Linux is an operating system like any other you may be familiar with (Windows, MacOS). The main difference is that Linux is an open source operating system. This means that the source code of the OS as well as (most) the software that you install is publicly available and licensed in a manner that allows anyone to see, edit and share the code. But why is this important? From a security standpoint, this means that a large community of developers (and hackers) are able to review the code, find vulnerabilities and fix them much more rapidly than the typical patch cycles offered by major OS vendors. It also allows for those that are so inclined to participate in the development process and associated community.
So is Linux for you? That really depends on each individual. Those that are ambitious and have some technical prowess will likely enjoy the experience, and those that are highly interested in security, flexibility and control will most definitely benefit. Linux on the desktop has become much more robust over the years. There was a time when Linux was only for the super nerdy, but today the installation, maintenance and operation of Linux has become far easier for the average user. With that said, it will be a major shift for anyone that has been locked in the world of mainstream operating systems.
What can I expect? The first thing to note is that Linux is not compatible with Windows/MacOS applications (including games!), though there are many that are cross-platform. You will no longer be able to run *most* of the Windows applications you may be used to natively on your computer. This means no more Microsoft Office (Word/Excel/PowerPoint etc.). But don’t let that deter you. There is an open source alternative to almost every application that you are used to. An example is the Libre Office suite – which is the open source counterpart to Microsoft Office. It is fully compatible and operates in the same way as Microsoft Office so there is a very small learning curve. In addition to this, Microsoft Office (Office 365) offers online applications for their office suite – which look and function almost exactly as the desktop office suite does and can be used in your browser on Linux. As an aside, Microsoft has been becoming more Linux friendly in recent years, so more and more Windows native applications are coming to Linux – but don’t hold your breath on the flagship apps.
What about security? On the topic of security, there is no doubt than Linux is a more secure operating system than Windows, and MacOS is actually based on an OS similar to Linux called BSD, making it very secure (but on expensive hardware). Now, folks in the tech world have come to blows regarding why Linux is more secure than Windows – so I will not dive too deep into the topic, other than pointing out one simple fact. There are far more Windows users in the world than there are Linux users. What does this have to do with security? The motivations of the adversary target the masses because it offers better odds of successful exploitation. Apart from that fact, Linux as an OS operates completely differently (more securely) than Windows does. More of a ‘Linux: trust nothing’ rather than ‘Windows: trust everything’ situation.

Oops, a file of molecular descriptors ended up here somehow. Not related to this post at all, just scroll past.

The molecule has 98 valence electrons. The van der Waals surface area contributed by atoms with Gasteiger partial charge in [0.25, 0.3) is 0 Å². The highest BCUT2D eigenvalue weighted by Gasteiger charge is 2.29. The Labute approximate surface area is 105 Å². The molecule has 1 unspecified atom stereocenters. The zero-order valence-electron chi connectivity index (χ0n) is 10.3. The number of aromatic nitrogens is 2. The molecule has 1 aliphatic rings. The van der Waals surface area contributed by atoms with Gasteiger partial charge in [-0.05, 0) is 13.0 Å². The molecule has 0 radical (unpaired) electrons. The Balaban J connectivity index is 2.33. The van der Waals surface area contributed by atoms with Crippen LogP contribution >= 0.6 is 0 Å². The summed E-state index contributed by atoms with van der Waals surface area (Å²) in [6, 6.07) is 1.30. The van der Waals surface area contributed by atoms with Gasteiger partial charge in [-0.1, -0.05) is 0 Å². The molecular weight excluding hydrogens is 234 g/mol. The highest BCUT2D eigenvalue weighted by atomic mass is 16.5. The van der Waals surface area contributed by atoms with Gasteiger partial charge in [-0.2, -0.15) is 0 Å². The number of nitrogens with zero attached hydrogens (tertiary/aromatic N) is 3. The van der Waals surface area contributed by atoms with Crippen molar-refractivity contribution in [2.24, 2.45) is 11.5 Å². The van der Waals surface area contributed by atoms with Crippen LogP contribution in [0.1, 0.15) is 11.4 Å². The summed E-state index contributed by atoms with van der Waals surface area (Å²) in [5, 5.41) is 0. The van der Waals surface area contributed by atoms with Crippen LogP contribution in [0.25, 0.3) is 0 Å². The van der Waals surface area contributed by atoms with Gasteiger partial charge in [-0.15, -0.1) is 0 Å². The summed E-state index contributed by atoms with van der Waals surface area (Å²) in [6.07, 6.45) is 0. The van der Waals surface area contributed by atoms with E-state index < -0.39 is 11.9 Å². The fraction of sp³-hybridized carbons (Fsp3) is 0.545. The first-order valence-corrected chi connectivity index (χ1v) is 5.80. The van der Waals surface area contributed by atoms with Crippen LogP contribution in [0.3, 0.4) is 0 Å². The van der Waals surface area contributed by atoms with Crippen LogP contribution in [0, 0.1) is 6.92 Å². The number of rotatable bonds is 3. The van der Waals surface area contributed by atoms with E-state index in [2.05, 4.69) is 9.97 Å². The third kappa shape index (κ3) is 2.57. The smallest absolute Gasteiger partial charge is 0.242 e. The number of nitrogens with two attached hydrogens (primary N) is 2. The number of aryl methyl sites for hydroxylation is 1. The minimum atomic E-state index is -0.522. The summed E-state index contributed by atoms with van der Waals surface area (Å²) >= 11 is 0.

I want to try Linux, where do I start? This is not a technical write up on how to install Linux so I will not go through that in this article. Here I will go over some of the high-level terms/components that will get you on your way.
Linux: Linux is not really the right term to describe the operating system. Linux is really the kernel, but don’t let this confuse you – calling the OS Linux is appropriate.
Distribution: Linux as an OS has many distributions. These are basically flavors of the operating system. Each offer a different look and feel, base software, package managers and more. Some are even purpose-built for specific use cases.
ISO Image: Linux is installed using an ISO image that has to be placed on a USB key (or burned to a DVD if you are old school 🙂 ) and made bootable. You can boot to this ISO image and choose not to install – but rather try Linux – which is where you should start and is highly recommended before installing.
Etcher: Etcher is a small application that will allow you to make a bootable USB drive with the ISO that you download. It is simple, fast and free.
Okay, I REALLY want to get started. What distribution is best for beginners? This depends if you want to go full steam on something new or you want to try to make your first experience with Linux as close to what you are used to on Windows as possible. Below are a few great options to get you started, but there are far more options to choose from out there. I have listed the distributions from most Windows-esque to least – though most Linux distributions should not pose a challenge in learning once you begin to poke around.
Kubuntu: This distribution has become one of my favorites recently (I am writing this article on my Kubuntu desktop). If offers a simple and elegant environment that is easy to use and easy to adapt to for new windows converts.
Linux Mint: Linux Mint is another good distribution to start with if you are coming from the windows world. It offers a simple and familiar interface with great performance, even on older hardware.
Ubuntu: Ubuntu is one of the most popular distributions on the market. It offers a powerful platform that is well documented and holds the title for the most widely used desktop Linux distribution (coincidentally, both of the above mentioned distributions are based on Ubuntu). The interface will be unfamiliar coming from the Windows world but is easy to adapt to and once accustomed, has a very robust workflow.